What Muzzleloader Should I buy?

By Randy Wakeman


This is the number one question, posed over and over in countless e-mails. As in all things, opinions are subjective, skewed, slanted and based on one's individual experiences and values.

Some folks care deeply about quality triggers; some feel if it "goes bang," that's fine. Some obsess about warranties; some care more about good manuals and prompt customer service. Some care about resale and long-term value; some care only about getting through the next hunting season. Some find maintenance repugnant; some find accuracy to be the only thing that matters.

This level of combinatorial factors never results in consensus, nor will my comments here. Having lived with some thirty different inlines through several thousands of shots, I'll offer my opinions. The only thing I can promise the reader is that these assessments are not bought and paid for, as I am affiliated with no muzzleloading manufacturer or industry-related company. The following guns, I believe, are worthy of your consideration.

The Economy Choice: The Knight Wolverine 209

The Knight LK-93 has been a popular choice for over ten years now, with the same basic action as Tony Knight's "original modern inline," the MK-85. The Wolverine was the first Knight to have barrel and receiver made from one block of steel, an integral design now found in all Knight Rifles.

The Wolverine 209 continues on quite nimbly today, augmented by Knight's full red plastic jacket that weatherproofs the action and reduces blowback. Current Wolverines offer the same "factory adjustable for free triggers" found on the most expensive Knights, with a array of configurations very few muzzleloaders can match: thumbhole, camo, youth, and even left-handed solid synthetic stocks, .45 or .50 caliber, and either 22" or 26" blued or stainless Green Mountain barrels.

It has Knight's sub 2-1/2" accuracy guarantee, though most shoot far better out of the box, and less than 1 MOA is not rare. Ian McMurchy's extensive tests showed 1.33 to 1.53 inch average five shot group sizes.

The street prices vary from around $199 to $299. This gun proves that you need not spend a lot of cash to have a reliable, weatherproof modern muzzleloader with a great trigger, backed by a strong USA company with excellent customer support.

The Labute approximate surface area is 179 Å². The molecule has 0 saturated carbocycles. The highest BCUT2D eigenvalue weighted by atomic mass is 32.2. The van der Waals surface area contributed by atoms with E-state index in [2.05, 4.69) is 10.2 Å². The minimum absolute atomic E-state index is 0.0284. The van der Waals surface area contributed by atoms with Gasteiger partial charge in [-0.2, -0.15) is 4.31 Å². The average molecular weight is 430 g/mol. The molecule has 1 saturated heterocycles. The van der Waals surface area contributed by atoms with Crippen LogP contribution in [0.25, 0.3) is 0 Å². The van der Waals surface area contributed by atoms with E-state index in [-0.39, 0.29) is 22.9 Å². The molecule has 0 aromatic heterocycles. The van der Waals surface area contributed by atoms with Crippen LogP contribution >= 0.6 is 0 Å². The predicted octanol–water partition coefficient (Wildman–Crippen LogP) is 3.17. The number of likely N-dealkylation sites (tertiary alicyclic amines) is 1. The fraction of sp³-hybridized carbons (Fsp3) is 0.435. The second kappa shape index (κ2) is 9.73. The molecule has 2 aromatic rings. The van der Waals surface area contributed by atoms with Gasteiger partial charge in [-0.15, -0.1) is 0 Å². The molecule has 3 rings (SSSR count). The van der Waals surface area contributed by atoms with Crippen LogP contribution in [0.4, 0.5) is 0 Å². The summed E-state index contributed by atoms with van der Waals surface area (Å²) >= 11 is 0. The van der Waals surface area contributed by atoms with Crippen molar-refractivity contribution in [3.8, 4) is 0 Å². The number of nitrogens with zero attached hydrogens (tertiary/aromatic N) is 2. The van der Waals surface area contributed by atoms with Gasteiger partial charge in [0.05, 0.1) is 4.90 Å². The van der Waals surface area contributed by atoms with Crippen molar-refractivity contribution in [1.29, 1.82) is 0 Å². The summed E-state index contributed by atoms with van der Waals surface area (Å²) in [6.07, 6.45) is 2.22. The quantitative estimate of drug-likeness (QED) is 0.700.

For all the reasons mentioned, there is no reason to settle for less than the Knight Wolverine 209, an all-American classic. Some feel that despite its affordable pricing, you aren't settling for less of anything at all, and I can't argue with that.

The NEF / H&R "Sidekick" has recently earned the distinction of being one of the best values in a well-made muzzleloader as well.

The Gorgeous Choice: The Austin & Halleck 420

Reviewed in greater detail elsewhere, the curly-maple stocked Austin & Halleck 420 .50 caliber looks like a $1000 gun, offers 3-way ignition making it 50 state legal, is extremely soft shooting, and shoots better than 1" at 100 yards out-of-the box in my hands. Yet, it costs less than $499 with two stocks, and the synthetic stocked 320 model has a MSRP of only $399.

It looks, handles, and feels like a quality center-fire rifle. The short throw bolt gives it extremely fast lock time, and its American "Bold" brand trigger (Minneapolis, MN) gives it a quality, adjustable trigger no "off-the-boat" imported muzzleloader can match. It looks great, shoots straight, and its open-breech quick-release bolt action is legal where hunting regulations prohibit 209 fired or closed-breech guns.

Under the management of North American Arms and Ray Crow, the quality control of this beautiful rifle has continually improved. The only problem for many people is trying to convince their "significant others" they didn't spend $1200 on it! Austin & Halleck placed 2nd this year at the National Muzzle Loading Rifle Association manufacturer's championships, and while such events bear little semblance to real-world hunting conditions, it is yet another feather in Austin & Halleck's increasingly brilliant cap.

The Scoped-only Accuracy Choice: The Knight Elite .50 caliber SS